The word “supergroup” might come up frequently as Dylan Matthews visits Summerhall to watch two intriguing combos, each assembled from bits and pieces of other acts, go head-to-head as both bands promote new releases.

Kid Canaveral fans will soon recognise that distinctive, disarming cadence David MacGregor incorporates into his songwriting, and can expect to be just as captivated by its new setting here amongst his freshly-assembled supergroup, Broken Chanter, as when they hear it at work for the Canaverals. The full Broken Chanter four-piece band features members of Hector Bizerk and Over the Wall, but sadly those two players are absent tonight, leaving MacGregor to be accompanied only by Jill O’Sullivan who for – goodness me – a full decade now, first as a member of Sparrow & The Workshop and then of BDY_PRTS, has asserted her position as one of Scotland’s most arresting vocalists.

I’ve closely followed both MacGregor and O’Sullivan chart their separate musical courses for a number of years, and when I first heard about talk of their collaboration it caught me by surprise, but also piqued a certain curious intrigue; so I was pleased to see just how charmingly these two performers, with whose work I’m so familiar, compliment each other. Tonight’s tantalising performance leaves me excited to catch up with the full-band proposal as soon as I can.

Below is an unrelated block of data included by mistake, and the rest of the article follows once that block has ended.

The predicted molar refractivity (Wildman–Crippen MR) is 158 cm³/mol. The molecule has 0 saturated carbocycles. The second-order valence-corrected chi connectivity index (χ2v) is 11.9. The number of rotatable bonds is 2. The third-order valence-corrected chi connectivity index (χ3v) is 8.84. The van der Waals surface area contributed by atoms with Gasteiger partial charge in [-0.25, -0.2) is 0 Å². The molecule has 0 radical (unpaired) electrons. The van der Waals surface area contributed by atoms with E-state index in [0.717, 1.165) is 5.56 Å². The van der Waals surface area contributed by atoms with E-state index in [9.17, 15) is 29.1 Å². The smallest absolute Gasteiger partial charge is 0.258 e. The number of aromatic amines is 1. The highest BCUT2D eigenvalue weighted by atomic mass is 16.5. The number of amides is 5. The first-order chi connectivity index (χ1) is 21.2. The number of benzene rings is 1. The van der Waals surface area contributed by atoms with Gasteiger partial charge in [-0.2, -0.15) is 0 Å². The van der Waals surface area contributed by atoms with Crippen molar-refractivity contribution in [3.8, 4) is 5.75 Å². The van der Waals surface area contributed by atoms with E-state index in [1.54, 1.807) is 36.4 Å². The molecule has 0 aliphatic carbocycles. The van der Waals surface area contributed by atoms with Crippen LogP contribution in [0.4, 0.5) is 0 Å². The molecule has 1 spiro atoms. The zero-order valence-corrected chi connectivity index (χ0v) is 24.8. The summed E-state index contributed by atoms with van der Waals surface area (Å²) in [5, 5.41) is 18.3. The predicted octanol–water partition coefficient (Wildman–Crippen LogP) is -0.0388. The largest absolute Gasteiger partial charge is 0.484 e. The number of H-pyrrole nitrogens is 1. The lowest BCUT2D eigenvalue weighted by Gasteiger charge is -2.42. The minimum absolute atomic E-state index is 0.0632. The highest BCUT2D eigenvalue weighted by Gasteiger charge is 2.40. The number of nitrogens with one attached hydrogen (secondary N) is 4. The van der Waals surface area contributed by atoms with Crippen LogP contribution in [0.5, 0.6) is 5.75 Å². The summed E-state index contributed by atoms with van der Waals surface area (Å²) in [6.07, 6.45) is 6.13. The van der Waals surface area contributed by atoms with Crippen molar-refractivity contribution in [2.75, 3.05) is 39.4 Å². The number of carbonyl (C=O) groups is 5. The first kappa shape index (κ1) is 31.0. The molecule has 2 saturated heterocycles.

Modern Studies must surely be due to shake off all the lazy variations on the “chamber-folk” tag they’ve long been subjected to, because, frankly, this is a band who really know how to groove. Pete Harvey casts his familiar cello aside for most of tonight’s set, favouring instead a big Fender Precision electric bass; a tool he puts to work in close formation with Joe Smillie’s meticulous drumming to assemble watertight backlines that mightily heave and groan with deliciously syncopated funk.

This solid yet limber bedrock provides Emily Scott with a firm foundation upon which to set out the enchanting melodies she weaves from her synths, which she in turn then sings along to with her celebrated polish and poise. She is complemented by lead guitar provided tonight by friend-of-the-band Alex Livingstone, who proceeds to knit a series of elaborate riffs from his handsome SG after being called off the subs’ bench to fill in for regular guitarist Rob St. John, who’s been unable to make the trip North from his native Lancashire. St. John’s absence means the band are missing his distinctive sonorous baritone, which is the only regret I can detect in an otherwise irreproachably accomplished set from this most cultivated and stylish of bands.

A “supergroup” indeed.

Photos courtesy of Andy Catlin